This may well be the most unusual restaurant in Vancouver. In fact it isn’t even a restaurant in the ordinary sense. It’s the Iaci family home and has been for at least 25 years. The family are all still living in the old house, and meals are prepared individually in the family kitchen.The dining-room upstairs will hold 35 people and there’s a basement room for banquets. Mama Iaci’s kitchen is also in the basement, and there she personally supervises the preparation of food, as often as not doing things herself.
Where to Eat in Canada: 1971, p. 154
This place has been written about at length, so I won’t say anything more, here.
Jade Palace, 252 East Pender Street
Where to Eat begins its listing for the Jade Palace as follows:
The manager of this popular Chinese restaurant is a man with a sense of humour and a taste for large and varied menus. C. C. Sun is his name. He says the C. C. stands for Canadian Club and maybe it does.
Where to Eat in Canada: 1971, p. 155.
The C. C., in fact, stood for Chia-Cheng, not Canadian Club. And, apparently, the Jade Palace became known as the first place in Vancouver that served the ever-popular dim sum.
Where to Eat isn’t a hugely humorous work, but there are occasional sentences that cause one to smile, as did this one in the Jade Palace write-up: “Crabmeat over Chinese greens is a good buy at 2.50, but one suspects the crab may have arrived fresh from the sea after a stop-over in the can” (Where to Eat in Canada: 1971, p. 155).
Schnitzel House, 1060 Robson Street
The Schnitzel House on Robson Street was an institution from 1960. It closed in 1985, moving with the new owner (briefly) to 830 W. Pender.
This is as warm and intimate as an Alpine inn. As the name implies, the specialty is schnitzels and they’re first rate. There are ten varieties on the menu, priced from 2.50 for the wiener to 3.20 for the cordon bleu, which is stuffed with Swiss cheese and ham.
Where to Eat in Canada, p. 160
By 1985, Robsonstrasse was beginning its transformation to Rodeo Drive North.
If you’re interested in viewing all of the Vancouver listings in the guide, I’ve reproduced those in a pdf document, below.
To my surprise, Whereto Eat, remains a going concern. The guide continues to be published; it was first published in 1967. The principal editor is today the same person who edited the 1971 edition: Anne Hardy.
When I began researching this post, I intended to focus exclusively on Gail McCance, set designer for Theatre Under the Stars, the Vancouver Opera Association and other organizations. However, one of the first sources I encountered was a 1919 newspaper review of a Vancouver production of The Geisha that referred to the scenery being “specially designed by Mr. J. McCance”. I didn’t know a lot about Gail at that stage, but I knew what year he was born – 1924 – and so either the similarity of name and occupation was a remarkable coincidence, or there was more to Gail’s story than I had thought!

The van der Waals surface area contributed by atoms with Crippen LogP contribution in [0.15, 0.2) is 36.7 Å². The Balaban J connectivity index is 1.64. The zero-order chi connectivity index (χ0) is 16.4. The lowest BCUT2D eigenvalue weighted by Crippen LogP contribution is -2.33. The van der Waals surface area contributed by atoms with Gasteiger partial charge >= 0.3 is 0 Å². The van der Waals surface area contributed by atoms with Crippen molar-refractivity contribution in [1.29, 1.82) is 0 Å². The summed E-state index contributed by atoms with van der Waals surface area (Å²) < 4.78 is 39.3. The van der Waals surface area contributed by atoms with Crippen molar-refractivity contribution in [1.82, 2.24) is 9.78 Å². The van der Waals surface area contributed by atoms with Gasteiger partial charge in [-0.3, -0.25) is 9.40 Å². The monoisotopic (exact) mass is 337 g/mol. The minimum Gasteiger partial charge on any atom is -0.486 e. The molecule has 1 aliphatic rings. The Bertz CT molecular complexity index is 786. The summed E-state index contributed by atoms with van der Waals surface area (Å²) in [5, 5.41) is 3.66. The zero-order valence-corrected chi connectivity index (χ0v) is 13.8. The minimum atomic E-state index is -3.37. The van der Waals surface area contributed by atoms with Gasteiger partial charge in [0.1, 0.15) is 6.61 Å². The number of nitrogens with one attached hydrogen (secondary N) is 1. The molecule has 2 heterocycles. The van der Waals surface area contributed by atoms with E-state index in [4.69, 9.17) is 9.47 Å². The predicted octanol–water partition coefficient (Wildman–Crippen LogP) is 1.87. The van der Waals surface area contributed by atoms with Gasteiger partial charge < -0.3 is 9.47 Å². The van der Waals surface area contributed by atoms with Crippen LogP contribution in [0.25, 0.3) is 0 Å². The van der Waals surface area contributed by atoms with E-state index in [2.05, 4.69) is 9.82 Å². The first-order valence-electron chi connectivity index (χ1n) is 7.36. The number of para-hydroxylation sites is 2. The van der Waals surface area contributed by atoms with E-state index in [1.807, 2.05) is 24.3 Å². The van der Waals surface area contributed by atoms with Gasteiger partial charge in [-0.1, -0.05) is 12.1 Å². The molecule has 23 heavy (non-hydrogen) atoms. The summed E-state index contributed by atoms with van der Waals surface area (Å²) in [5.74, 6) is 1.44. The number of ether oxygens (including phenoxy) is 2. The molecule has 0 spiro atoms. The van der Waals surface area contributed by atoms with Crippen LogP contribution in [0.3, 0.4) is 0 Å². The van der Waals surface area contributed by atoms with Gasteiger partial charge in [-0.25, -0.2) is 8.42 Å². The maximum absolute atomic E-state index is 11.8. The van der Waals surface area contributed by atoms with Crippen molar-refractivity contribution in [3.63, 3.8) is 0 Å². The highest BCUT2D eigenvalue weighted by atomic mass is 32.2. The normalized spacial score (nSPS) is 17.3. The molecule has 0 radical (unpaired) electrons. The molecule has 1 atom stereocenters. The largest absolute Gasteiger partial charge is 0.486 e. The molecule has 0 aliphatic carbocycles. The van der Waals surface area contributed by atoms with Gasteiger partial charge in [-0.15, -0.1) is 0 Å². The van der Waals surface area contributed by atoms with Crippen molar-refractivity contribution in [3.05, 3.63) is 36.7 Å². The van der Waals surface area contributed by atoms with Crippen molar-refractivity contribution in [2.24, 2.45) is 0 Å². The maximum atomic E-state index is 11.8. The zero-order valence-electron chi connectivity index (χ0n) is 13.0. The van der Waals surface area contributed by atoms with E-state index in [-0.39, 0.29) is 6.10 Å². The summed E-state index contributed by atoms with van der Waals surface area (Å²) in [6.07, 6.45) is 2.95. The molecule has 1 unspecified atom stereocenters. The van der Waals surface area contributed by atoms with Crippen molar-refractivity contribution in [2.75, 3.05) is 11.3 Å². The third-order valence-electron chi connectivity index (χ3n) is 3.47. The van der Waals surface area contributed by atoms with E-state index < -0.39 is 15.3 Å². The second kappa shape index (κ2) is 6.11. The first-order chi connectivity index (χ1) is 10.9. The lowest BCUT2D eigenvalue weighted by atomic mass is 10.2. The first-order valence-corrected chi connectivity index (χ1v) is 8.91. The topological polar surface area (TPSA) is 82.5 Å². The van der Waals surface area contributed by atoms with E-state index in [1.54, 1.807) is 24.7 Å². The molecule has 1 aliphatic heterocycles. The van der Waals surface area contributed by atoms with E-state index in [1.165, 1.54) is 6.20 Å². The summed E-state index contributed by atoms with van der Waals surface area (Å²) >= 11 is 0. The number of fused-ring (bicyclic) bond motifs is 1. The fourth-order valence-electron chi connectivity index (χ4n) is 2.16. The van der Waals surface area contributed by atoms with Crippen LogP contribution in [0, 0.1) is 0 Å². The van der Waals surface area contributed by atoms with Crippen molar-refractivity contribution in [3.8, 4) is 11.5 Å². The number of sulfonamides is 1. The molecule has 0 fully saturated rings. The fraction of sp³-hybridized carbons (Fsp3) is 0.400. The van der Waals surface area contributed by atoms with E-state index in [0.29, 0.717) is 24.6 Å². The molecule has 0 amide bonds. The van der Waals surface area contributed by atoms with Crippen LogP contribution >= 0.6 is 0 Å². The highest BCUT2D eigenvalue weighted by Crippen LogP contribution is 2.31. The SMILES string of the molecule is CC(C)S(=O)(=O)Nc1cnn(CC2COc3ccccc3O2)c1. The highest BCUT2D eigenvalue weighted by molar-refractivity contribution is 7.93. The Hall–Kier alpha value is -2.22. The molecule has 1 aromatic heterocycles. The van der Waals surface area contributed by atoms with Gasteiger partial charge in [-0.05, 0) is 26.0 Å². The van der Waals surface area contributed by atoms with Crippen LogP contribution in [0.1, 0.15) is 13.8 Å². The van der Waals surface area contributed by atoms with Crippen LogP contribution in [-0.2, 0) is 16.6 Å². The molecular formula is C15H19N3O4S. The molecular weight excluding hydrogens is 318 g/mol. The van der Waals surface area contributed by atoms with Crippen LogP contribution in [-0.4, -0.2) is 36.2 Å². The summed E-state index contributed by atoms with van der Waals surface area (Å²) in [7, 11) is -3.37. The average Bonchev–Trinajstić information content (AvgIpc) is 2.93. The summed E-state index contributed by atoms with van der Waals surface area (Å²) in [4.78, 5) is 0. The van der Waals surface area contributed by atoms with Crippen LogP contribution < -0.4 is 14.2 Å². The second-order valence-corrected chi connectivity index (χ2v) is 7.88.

John A. McCance
John Alexander (Jack Sr.) was father to Gail and his siblings. He was born in St. Thomas, Ontario to John and Sarah McCance. He married Mary Teresa McHugh in 1910 after moving to Vancouver in 1900. The McCances had four sons and a daughter together: John Bernarr (Jack Jr.) (1911-1974), Larry Hugh (1918-1970), Edgar Joseph (1920-2005), Frederick Gail (1924-2009), and Theresa S. (Archie) MacLagan.
Jack Sr. was a carpenter by trade and, after coming to Vancouver, began to work as a stage carpenter in city theatres. He joined the Lyric Theatre group in 1903 and over the years constructed sets for the Vancouver Opera House, Pantages, Avenue, Capitol, Empress Theatre, and others. There is evidence that Jack’s “day job” – in the late ‘30s at least – was as an employee of Greater Vancouver Water Board, probably also as a carpenter (Sun 28 Nov 1936).
The first press mention I found of Jack was the review of TheGeisha at the Avenue Theatre in 1919, mentioned in the first paragraph of this post (Province, 16 May 1919). Interestingly, Jack would be responsible again for set design in a revival of The Geisha in the city 21 years later (Province 8 Aug 1940).
Jack was stage manager for the pre-TUTS productions of A Midsummer’s Night Dream (Sun 1 Aug 1936) and Hiawatha (Province 8 Aug 1936) at Brockton Point in 1936. 
Jack was invited to teach in UBC’s extension department in (at least) 1941, 1945 and 1946 where he provided practical instruction in scene construction and lighting. Other note-worthy people who were on faculty there at that time were Beatrice Lennie (theatrical masks), Ross Lort (scene design), and Vivien Ramsay (make-up) (Sun, 31 May 1941; Province 3 May 1945; Sun 14 May 1946).
Jack packed his hammer away for the last time after building sets in 1959 for the Vancouver Opera Association’s production of Carmen (Sun, 1 Feb 1962). He passed away in 1962.